Schumer has indicated that his first step will be to try to unite all 50 Senate Democrats around the bill, rather than rushing toward consideration of a rules change aimed at getting it past the filibuster. That would entail winning over Manchin. But even if he achieves that, he’d also have to get Manchin and Sen. Kyrsten Sinema (D-AZ) and other moderates on board with changing the Senate’s rules. It won’t be easy.

Four obstacles to the For the People Act’s chances of passing

The For the People Act’s first problem is, of course, the legislative filibuster. Under current Senate rules, this bill would take 60 votes to advance past a certain GOP filibuster. Democrats have only 50 Senate seats, so they’d need to win over 10 Republicans. That isn’t happening — congressional Republicans have uniformly opposed the bill, believing it would hurt their party’s chances at winning elections. So for it to pass in anything like its current form, a change to Senate rules would be necessary. Democrats theoretically could ram through a rules change with their votes alone, either to abolish the filibuster entirely or to create a special new exemption to it for voting rights bills.

The second problem, then, is that moderate Democrats simply don’t want to change the Senate’s rules to weaken the filibuster. Sens. Manchin and Sinema have been the most outspoken opponents of a rules change — Manchin told me last month that “if we get rid of the filibuster, we would lose the purpose of this democracy.” An unknown number of other moderate Democrats sympathize with this view. So they don’t have the votes for a rules change right now.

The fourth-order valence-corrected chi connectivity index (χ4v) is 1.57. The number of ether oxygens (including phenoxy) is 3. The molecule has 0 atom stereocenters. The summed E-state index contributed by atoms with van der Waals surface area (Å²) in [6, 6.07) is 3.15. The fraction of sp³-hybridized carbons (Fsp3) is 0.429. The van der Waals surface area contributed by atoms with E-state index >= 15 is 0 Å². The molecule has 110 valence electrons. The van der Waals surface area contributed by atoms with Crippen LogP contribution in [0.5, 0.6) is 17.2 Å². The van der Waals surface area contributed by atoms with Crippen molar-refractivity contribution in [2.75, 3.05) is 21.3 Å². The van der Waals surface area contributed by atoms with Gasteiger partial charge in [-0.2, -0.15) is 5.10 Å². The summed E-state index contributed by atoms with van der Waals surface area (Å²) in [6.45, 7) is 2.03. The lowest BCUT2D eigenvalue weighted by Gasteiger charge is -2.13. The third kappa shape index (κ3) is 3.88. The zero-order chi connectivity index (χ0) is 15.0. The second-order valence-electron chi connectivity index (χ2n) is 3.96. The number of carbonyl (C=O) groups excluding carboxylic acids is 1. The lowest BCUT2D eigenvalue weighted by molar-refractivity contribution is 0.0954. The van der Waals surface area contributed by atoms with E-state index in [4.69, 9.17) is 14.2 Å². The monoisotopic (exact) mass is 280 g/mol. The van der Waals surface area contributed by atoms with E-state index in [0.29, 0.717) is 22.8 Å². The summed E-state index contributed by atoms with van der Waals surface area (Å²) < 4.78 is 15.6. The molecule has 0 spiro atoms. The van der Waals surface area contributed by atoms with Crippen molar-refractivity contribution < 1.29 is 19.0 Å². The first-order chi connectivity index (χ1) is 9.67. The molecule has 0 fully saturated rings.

The third problem is that, even if Democrats lined up the votes to abolish the filibuster somehow, Manchin has said he’s inclined to oppose any party-line effort to overhaul voting in the country. “How in the world could you, with the tension we have right now, allow a voting bill to restructure the voting of America on a partisan line?” he asked, arguing that such a move would fuel more “anarchy” of the kind that occurred at the Capitol on January 6. If Manchin holds firm on this, the For the People Act is essentially dead.